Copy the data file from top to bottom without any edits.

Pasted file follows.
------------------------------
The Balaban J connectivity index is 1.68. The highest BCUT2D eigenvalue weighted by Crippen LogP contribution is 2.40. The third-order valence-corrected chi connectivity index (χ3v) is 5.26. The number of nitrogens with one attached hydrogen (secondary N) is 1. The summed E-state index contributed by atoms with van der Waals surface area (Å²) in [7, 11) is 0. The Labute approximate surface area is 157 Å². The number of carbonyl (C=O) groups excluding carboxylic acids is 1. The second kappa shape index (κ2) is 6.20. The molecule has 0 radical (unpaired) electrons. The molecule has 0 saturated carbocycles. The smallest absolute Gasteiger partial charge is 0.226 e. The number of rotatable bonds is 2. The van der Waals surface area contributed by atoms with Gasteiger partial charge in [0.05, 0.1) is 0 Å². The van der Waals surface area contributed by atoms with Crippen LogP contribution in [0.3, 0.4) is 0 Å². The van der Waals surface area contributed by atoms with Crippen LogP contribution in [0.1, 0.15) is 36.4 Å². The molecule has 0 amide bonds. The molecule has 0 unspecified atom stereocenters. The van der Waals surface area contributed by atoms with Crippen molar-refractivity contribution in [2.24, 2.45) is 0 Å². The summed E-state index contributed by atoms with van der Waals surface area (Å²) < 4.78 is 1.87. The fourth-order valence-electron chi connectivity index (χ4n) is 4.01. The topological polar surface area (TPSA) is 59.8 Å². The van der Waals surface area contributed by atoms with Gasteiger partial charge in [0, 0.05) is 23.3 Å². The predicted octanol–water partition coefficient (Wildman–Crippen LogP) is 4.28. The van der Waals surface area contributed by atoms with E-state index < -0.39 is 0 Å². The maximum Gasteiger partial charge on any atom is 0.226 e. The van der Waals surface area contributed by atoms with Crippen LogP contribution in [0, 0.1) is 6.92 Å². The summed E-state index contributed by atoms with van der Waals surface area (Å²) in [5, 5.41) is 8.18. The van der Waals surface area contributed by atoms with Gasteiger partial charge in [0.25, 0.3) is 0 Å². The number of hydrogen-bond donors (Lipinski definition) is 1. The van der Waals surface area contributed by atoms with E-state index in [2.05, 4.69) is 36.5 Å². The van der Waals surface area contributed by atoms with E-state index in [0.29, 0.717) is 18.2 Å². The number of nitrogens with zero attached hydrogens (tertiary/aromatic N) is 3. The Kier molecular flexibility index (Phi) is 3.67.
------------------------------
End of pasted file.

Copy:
The Balaban J connectivity index is 1.68. The highest BCUT2D eigenvalue weighted by Crippen LogP contribution is 2.40. The third-order valence-corrected chi connectivity index (χ3v) is 5.26. The number of nitrogens with one attached hydrogen (secondary N) is 1. The summed E-state index contributed by atoms with van der Waals surface area (Å²) in [7, 11) is 0. The Labute approximate surface area is 157 Å². The number of carbonyl (C=O) groups excluding carboxylic acids is 1. The second kappa shape index (κ2) is 6.20. The molecule has 0 radical (unpaired) electrons. The molecule has 0 saturated carbocycles. The smallest absolute Gasteiger partial charge is 0.226 e. The number of rotatable bonds is 2. The van der Waals surface area contributed by atoms with Gasteiger partial charge in [0.05, 0.1) is 0 Å². The van der Waals surface area contributed by atoms with Crippen LogP contribution in [0.3, 0.4) is 0 Å². The van der Waals surface area contributed by atoms with Crippen LogP contribution in [0.1, 0.15) is 36.4 Å². The molecule has 0 amide bonds. The molecule has 0 unspecified atom stereocenters. The van der Waals surface area contributed by atoms with Crippen molar-refractivity contribution in [2.24, 2.45) is 0 Å². The summed E-state index contributed by atoms with van der Waals surface area (Å²) < 4.78 is 1.87. The fourth-order valence-electron chi connectivity index (χ4n) is 4.01. The topological polar surface area (TPSA) is 59.8 Å². The van der Waals surface area contributed by atoms with Gasteiger partial charge in [0, 0.05) is 23.3 Å². The predicted octanol–water partition coefficient (Wildman–Crippen LogP) is 4.28. The van der Waals surface area contributed by atoms with E-state index < -0.39 is 0 Å². The maximum Gasteiger partial charge on any atom is 0.226 e. The van der Waals surface area contributed by atoms with Crippen LogP contribution in [0, 0.1) is 6.92 Å². The summed E-state index contributed by atoms with van der Waals surface area (Å²) in [5, 5.41) is 8.18. The van der Waals surface area contributed by atoms with Gasteiger partial charge in [0.25, 0.3) is 0 Å². The number of hydrogen-bond donors (Lipinski definition) is 1. The van der Waals surface area contributed by atoms with E-state index in [2.05, 4.69) is 36.5 Å². The van der Waals surface area contributed by atoms with E-state index in [0.29, 0.717) is 18.2 Å². The number of nitrogens with zero attached hydrogens (tertiary/aromatic N) is 3. The Kier molecular flexibility index (Phi) is 3.67.